Meet the Author

Frederick Kempe is the editor and associate publisher of The Wall Street Journal Europe and the founding editor of the Central European Economic Review. A well-known American commentator in Germany, he is also the author of Divorcing the Dictator, a book about America and Noriega featured on the cover of Newsweek, and Siberian Odyssey.

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Berlin 1961 4.3 out of 5 based on 0 ratings. 23 reviews.
ColdWarrior83 More than 1 year ago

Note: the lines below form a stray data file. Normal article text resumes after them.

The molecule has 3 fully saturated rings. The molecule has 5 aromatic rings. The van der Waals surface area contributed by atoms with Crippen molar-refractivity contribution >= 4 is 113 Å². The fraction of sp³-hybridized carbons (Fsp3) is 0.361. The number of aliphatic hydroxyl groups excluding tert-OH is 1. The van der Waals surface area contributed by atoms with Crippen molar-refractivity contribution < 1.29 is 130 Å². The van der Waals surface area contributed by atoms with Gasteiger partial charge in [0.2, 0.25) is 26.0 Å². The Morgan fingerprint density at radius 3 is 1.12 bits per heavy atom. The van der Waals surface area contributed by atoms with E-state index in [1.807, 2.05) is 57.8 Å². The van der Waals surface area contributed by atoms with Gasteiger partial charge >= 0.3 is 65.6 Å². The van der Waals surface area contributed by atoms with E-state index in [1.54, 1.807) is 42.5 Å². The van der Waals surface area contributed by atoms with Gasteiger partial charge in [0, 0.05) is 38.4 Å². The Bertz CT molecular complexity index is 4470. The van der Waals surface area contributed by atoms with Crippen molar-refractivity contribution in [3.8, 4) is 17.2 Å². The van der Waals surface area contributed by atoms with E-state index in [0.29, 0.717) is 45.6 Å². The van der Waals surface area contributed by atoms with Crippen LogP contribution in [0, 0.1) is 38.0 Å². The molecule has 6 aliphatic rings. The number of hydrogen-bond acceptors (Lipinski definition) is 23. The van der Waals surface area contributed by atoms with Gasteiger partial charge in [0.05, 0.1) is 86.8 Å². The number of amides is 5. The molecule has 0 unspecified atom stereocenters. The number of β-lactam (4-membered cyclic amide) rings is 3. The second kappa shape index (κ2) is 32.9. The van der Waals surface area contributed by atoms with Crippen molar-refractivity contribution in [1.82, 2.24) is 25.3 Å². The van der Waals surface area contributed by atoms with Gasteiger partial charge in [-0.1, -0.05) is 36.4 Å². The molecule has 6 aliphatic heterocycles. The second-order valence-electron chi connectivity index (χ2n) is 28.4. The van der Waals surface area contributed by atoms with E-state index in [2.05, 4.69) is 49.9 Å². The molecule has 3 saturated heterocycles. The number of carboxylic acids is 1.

The history author's main challenge is to combine a persuasive and detailed argument with prose that engages and entertains the reader. With Berlin 1961, I believe Frederick Kempe has shown that he is one of the rare writers who can pull this off successfully. Not only does Mr. Kempe marshal new historical evidence to support a fresh and original critique of the first year of the John F. Kennedy administration, he does so through narrative descriptions of personalities and events large and small that make the reader want to keep turning the pages. The story that Mr. Kempe tells is both significant and timely. As the fiftieth anniversary of the building of the Berlin Wall approaches, he has revealed the machinations, forces, and detailed planning that helped create the twentieth century's most visible symbol of political oppression. He presents vivid and startling character portraits of the main figures responsible: President Kennedy, Soviet Premier Nikita Khrushchev, West German Chancellor Konrad Adenauer, and East German leader Walter Ulbricht. In doing so, he reminds us of the large impact that the personal foibles and political burdens of world leaders can have on their societies. Kennedy, for example, is shown to be more naïve and inept in managing foreign policy in his first year in office than most historians have apparently cared to admit. And, in one of the book's richest historical anecdotes, Mr. Kempe convincingly demonstrates how President Kennedy's judgment may have been impaired during a key diplomatic summit with Khrushchev because of a motley assortment of medications and injections he was taking. So too Kennedy may have made a mistake in relying on a KGB spy to gain information about Soviet intentions and communicate with Khrushchev over the course of 1961. But for me, the most exciting and moving portions of the book are those surrounding the Wall's construction and the ensuing crisis two months later, when US and Soviet tank drivers could easily have started World War III. Against this suspenseful backdrop, Mr. Kempe presents the stories of those citizens of Berlin caught up in the Cold War struggle as innocent victims. I cheered for those who were able to escape East Berlin and felt for those who lost their lives in the attempt. Mr. Kempe does an excellent job showing how the fates of these individuals were shaped by their leaders' decisions. Most significantly, Mr. Kempe presents a strong historical case that President Kennedy could have taken more assertive action to disrupt the Wall's construction in its first days - and that Khrushchev would not have retaliated with the general nuclear war that Kennedy feared. In addition to the ensuing loss of freedom for those living in East Berlin, Mr. Kempe persuasively argues that one of the main consequences of this inaction was Khrushchev's willingness to test Kennedy's mettle a year later in the Cuban Missile Crisis. For its masterful and vivid retelling of a vital moment in the Cold War saga, and for its original contribution to historical scholarship and the debate on Kennedy's foreign policy and Cold War diplomacy, I believe Berlin 1961 is one of the best history books to come out in recent years. Its lessons and conclusions, drawn from the twentieth century, merit careful scrutiny from those trying to defend and promote freedom and democracy in the twenty-first.